Two shark species discovered
Floral banded wobbegong (top) and Dwarf spotted
wobbegong. Image courtesy of DoF.

Will the oceans’ secrets ever be fully revealed? New species continue to surface, including two wobbegong sharks found off the south west coast of Western Australia. 

The two newly discovered species of wobbegong sharks have made their public debut in the scientific journal, Zootaxa.
The wobbegongs, collected by WA Department of Fisheries scientists during a catch monitoring exercise off the south west coast, are known as the floral banded (Orectolobus floridus) and the dwarf spotted (Orectolobus parvimaculatus).

Shark researcher Justin Chidlow sent the specimens to Hobart for examination by Dr Peter Last, curator of CSIRO’s National Fish Collection for examination. Both sharks were found to be species not previously identified by taxonomists.

At first the floral banded wobbegong appeared similar to the well-known cobbler wobbegong (Sutorectus tentaculatus) but after a closer look the scientists found some obvious differences that indicated it was a separate species.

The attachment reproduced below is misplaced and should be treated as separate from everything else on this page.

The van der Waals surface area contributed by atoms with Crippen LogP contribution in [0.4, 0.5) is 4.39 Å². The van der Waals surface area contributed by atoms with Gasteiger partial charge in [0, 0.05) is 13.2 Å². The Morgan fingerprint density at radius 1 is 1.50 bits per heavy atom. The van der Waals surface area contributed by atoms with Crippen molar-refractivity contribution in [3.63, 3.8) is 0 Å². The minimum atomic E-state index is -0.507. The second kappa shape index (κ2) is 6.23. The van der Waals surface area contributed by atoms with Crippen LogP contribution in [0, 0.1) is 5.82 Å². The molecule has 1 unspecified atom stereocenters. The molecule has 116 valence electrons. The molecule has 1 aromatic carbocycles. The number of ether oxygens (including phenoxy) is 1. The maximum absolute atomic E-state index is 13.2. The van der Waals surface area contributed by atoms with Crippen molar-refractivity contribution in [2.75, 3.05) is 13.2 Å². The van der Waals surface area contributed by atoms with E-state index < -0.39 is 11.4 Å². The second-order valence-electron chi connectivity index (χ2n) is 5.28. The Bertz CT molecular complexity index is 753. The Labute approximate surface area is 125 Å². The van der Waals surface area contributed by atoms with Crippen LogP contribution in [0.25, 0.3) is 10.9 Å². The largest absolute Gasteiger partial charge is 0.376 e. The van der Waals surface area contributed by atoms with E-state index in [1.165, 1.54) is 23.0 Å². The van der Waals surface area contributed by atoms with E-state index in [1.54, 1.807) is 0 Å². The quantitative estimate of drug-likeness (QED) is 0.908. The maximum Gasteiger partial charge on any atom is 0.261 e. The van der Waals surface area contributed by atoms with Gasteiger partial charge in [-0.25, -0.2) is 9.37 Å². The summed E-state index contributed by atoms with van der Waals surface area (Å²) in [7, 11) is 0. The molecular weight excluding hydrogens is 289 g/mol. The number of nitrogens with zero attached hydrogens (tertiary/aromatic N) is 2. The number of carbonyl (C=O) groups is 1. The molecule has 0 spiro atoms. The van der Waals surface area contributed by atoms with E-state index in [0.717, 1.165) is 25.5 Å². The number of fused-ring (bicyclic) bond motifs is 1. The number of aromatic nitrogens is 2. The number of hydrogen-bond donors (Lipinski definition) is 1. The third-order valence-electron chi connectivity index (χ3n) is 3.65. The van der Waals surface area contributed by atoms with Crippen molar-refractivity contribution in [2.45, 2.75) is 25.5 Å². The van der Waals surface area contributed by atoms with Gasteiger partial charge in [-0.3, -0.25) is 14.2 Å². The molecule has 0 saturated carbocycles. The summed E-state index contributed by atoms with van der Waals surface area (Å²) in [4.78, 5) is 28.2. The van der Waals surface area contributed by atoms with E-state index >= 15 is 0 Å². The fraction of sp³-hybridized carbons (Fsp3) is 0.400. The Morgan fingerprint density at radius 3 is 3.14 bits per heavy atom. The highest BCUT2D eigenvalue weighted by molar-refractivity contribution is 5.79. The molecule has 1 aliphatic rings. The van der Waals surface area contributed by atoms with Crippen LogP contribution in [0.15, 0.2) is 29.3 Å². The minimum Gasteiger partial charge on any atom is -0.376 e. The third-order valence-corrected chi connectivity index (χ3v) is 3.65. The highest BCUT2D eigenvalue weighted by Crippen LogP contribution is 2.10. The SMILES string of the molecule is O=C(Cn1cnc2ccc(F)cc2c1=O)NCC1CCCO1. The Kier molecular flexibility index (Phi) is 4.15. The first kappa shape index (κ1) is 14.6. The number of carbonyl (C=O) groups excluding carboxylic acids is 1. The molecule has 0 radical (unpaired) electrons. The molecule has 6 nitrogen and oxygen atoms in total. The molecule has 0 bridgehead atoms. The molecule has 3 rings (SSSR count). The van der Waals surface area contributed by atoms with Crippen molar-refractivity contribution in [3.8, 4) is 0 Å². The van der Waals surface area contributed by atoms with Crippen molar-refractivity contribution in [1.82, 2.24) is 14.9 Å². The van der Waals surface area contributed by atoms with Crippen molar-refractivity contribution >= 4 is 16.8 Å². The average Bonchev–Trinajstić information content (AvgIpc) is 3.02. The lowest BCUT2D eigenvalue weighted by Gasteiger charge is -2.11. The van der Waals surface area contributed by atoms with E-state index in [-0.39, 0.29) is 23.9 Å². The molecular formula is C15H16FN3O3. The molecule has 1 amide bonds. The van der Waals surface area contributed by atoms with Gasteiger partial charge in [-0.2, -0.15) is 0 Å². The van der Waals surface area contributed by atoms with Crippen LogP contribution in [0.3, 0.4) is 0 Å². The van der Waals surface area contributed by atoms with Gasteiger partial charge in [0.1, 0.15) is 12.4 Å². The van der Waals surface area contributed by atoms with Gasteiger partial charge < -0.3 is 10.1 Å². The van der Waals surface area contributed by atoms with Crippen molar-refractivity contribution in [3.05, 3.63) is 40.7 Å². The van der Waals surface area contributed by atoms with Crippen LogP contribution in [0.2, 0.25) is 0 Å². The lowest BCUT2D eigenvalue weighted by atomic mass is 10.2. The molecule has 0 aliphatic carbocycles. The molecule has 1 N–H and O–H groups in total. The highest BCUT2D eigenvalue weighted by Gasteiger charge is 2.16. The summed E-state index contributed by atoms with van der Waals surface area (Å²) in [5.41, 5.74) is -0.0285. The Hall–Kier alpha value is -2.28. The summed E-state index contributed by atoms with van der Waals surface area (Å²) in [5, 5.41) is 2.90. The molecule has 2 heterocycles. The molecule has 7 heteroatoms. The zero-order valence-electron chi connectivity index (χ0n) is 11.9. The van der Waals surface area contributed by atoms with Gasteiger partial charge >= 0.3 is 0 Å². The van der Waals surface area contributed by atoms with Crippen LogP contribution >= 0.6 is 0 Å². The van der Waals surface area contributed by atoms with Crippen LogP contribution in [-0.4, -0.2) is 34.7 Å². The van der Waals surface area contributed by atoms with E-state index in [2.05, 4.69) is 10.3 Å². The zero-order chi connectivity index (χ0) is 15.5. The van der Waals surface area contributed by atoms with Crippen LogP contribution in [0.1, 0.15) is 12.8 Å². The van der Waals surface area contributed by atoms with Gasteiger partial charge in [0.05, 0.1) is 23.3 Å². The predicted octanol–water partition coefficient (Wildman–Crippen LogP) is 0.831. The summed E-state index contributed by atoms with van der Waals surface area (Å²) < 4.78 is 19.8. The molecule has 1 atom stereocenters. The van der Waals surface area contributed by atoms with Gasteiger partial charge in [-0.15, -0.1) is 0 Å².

The dwarf spotted wobbegong proved trickier to assess. It looked similar to the known species spotted wobbegong (Orectolobus maculatus) – only much smaller.

“The 70 cm long specimen was initially thought to be a juvenile spotted wobbegong, but on further examination it proved to be a mature male,” said Dr Last.

“To put things into perspective, in order to reproduce it would have needed to mate with a female spotted wobbegong two metres long – and would probably have been devoured in the process.”

Concluding that the small specimen was a previously unknown dwarf form of the spotted wobbegong, the scientists were able to identify it as a new species in its own right. 

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